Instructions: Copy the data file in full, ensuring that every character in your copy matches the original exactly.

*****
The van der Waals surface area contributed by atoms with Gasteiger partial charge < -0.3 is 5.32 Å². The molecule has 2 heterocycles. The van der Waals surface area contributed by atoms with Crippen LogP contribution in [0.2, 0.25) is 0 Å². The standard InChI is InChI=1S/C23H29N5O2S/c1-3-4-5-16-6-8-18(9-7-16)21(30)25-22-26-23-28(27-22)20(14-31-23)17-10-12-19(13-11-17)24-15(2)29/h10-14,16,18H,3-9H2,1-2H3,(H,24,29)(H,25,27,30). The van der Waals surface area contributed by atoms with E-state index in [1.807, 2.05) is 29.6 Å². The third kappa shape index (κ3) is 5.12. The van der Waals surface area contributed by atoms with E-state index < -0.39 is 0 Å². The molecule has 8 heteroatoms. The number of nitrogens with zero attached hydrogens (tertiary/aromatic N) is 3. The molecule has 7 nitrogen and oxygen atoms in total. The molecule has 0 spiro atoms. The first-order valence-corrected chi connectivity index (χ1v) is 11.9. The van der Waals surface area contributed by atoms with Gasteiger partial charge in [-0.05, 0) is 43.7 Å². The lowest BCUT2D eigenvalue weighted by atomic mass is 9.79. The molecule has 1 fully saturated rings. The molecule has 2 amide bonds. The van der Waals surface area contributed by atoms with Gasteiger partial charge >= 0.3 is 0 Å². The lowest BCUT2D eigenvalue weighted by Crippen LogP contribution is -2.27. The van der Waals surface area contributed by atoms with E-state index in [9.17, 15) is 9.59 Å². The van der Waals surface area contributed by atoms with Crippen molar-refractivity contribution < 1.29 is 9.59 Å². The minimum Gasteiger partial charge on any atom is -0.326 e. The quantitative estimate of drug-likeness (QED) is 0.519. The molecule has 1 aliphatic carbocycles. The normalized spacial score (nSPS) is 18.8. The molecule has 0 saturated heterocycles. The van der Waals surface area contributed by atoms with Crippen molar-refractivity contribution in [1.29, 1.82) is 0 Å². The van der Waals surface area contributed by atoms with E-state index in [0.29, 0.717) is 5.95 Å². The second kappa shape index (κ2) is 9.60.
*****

The van der Waals surface area contributed by atoms with Gasteiger partial charge < -0.3 is 5.32 Å². The molecule has 2 heterocycles. The van der Waals surface area contributed by atoms with Crippen LogP contribution in [0.2, 0.25) is 0 Å². The standard InChI is InChI=1S/C23H29N5O2S/c1-3-4-5-16-6-8-18(9-7-16)21(30)25-22-26-23-28(27-22)20(14-31-23)17-10-12-19(13-11-17)24-15(2)29/h10-14,16,18H,3-9H2,1-2H3,(H,24,29)(H,25,27,30). The van der Waals surface area contributed by atoms with E-state index in [1.807, 2.05) is 29.6 Å². The third kappa shape index (κ3) is 5.12. The van der Waals surface area contributed by atoms with E-state index < -0.39 is 0 Å². The molecule has 8 heteroatoms. The number of nitrogens with zero attached hydrogens (tertiary/aromatic N) is 3. The molecule has 7 nitrogen and oxygen atoms in total. The molecule has 0 spiro atoms. The first-order valence-corrected chi connectivity index (χ1v) is 11.9. The van der Waals surface area contributed by atoms with Gasteiger partial charge in [-0.05, 0) is 43.7 Å². The lowest BCUT2D eigenvalue weighted by atomic mass is 9.79. The molecule has 1 fully saturated rings. The molecule has 2 amide bonds. The van der Waals surface area contributed by atoms with Gasteiger partial charge >= 0.3 is 0 Å². The lowest BCUT2D eigenvalue weighted by Crippen LogP contribution is -2.27. The van der Waals surface area contributed by atoms with E-state index in [9.17, 15) is 9.59 Å². The van der Waals surface area contributed by atoms with Crippen molar-refractivity contribution < 1.29 is 9.59 Å². The minimum Gasteiger partial charge on any atom is -0.326 e. The quantitative estimate of drug-likeness (QED) is 0.519. The molecule has 1 aliphatic carbocycles. The normalized spacial score (nSPS) is 18.8. The molecule has 0 saturated heterocycles. The van der Waals surface area contributed by atoms with Crippen molar-refractivity contribution in [1.29, 1.82) is 0 Å². The van der Waals surface area contributed by atoms with E-state index in [0.29, 0.717) is 5.95 Å². The second kappa shape index (κ2) is 9.60.